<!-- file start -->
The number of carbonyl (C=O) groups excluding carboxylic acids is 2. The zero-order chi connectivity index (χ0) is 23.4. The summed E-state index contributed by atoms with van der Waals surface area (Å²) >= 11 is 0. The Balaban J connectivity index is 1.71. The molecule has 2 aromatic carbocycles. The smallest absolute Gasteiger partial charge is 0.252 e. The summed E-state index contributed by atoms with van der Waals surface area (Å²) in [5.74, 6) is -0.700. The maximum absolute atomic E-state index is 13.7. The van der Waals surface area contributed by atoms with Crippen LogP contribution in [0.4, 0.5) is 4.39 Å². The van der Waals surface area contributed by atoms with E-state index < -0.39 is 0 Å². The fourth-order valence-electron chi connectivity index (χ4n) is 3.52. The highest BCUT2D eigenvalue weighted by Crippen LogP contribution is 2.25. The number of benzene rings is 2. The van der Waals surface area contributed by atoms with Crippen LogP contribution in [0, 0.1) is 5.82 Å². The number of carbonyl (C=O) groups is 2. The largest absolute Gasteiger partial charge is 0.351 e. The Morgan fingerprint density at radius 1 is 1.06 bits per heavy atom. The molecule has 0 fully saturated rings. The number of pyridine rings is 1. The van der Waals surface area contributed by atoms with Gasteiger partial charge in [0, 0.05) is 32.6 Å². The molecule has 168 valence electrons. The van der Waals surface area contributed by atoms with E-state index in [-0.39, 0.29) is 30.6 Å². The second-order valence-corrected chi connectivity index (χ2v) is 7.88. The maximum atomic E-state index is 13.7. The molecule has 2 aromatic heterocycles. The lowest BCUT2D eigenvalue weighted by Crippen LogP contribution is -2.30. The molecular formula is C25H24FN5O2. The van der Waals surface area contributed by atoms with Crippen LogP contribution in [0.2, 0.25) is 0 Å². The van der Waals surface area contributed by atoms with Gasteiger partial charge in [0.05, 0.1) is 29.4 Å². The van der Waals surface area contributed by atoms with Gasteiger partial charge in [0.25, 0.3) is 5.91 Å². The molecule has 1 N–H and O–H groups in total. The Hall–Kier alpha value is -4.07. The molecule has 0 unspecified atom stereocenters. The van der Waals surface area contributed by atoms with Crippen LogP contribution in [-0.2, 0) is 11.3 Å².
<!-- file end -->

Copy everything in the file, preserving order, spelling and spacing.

The number of carbonyl (C=O) groups excluding carboxylic acids is 2. The zero-order chi connectivity index (χ0) is 23.4. The summed E-state index contributed by atoms with van der Waals surface area (Å²) >= 11 is 0. The Balaban J connectivity index is 1.71. The molecule has 2 aromatic carbocycles. The smallest absolute Gasteiger partial charge is 0.252 e. The summed E-state index contributed by atoms with van der Waals surface area (Å²) in [5.74, 6) is -0.700. The maximum absolute atomic E-state index is 13.7. The van der Waals surface area contributed by atoms with Crippen LogP contribution in [0.4, 0.5) is 4.39 Å². The van der Waals surface area contributed by atoms with E-state index < -0.39 is 0 Å². The fourth-order valence-electron chi connectivity index (χ4n) is 3.52. The highest BCUT2D eigenvalue weighted by Crippen LogP contribution is 2.25. The number of benzene rings is 2. The van der Waals surface area contributed by atoms with Crippen LogP contribution in [0, 0.1) is 5.82 Å². The number of carbonyl (C=O) groups is 2. The largest absolute Gasteiger partial charge is 0.351 e. The Morgan fingerprint density at radius 1 is 1.06 bits per heavy atom. The molecule has 0 fully saturated rings. The number of pyridine rings is 1. The van der Waals surface area contributed by atoms with Gasteiger partial charge in [0, 0.05) is 32.6 Å². The molecule has 168 valence electrons. The van der Waals surface area contributed by atoms with E-state index in [-0.39, 0.29) is 30.6 Å². The second-order valence-corrected chi connectivity index (χ2v) is 7.88. The maximum atomic E-state index is 13.7. The molecule has 2 aromatic heterocycles. The lowest BCUT2D eigenvalue weighted by Crippen LogP contribution is -2.30. The molecular formula is C25H24FN5O2. The van der Waals surface area contributed by atoms with Crippen LogP contribution in [0.2, 0.25) is 0 Å². The van der Waals surface area contributed by atoms with Gasteiger partial charge in [0.05, 0.1) is 29.4 Å². The van der Waals surface area contributed by atoms with Gasteiger partial charge in [0.25, 0.3) is 5.91 Å². The molecule has 1 N–H and O–H groups in total. The Hall–Kier alpha value is -4.07. The molecule has 0 unspecified atom stereocenters. The van der Waals surface area contributed by atoms with Crippen LogP contribution in [-0.2, 0) is 11.3 Å².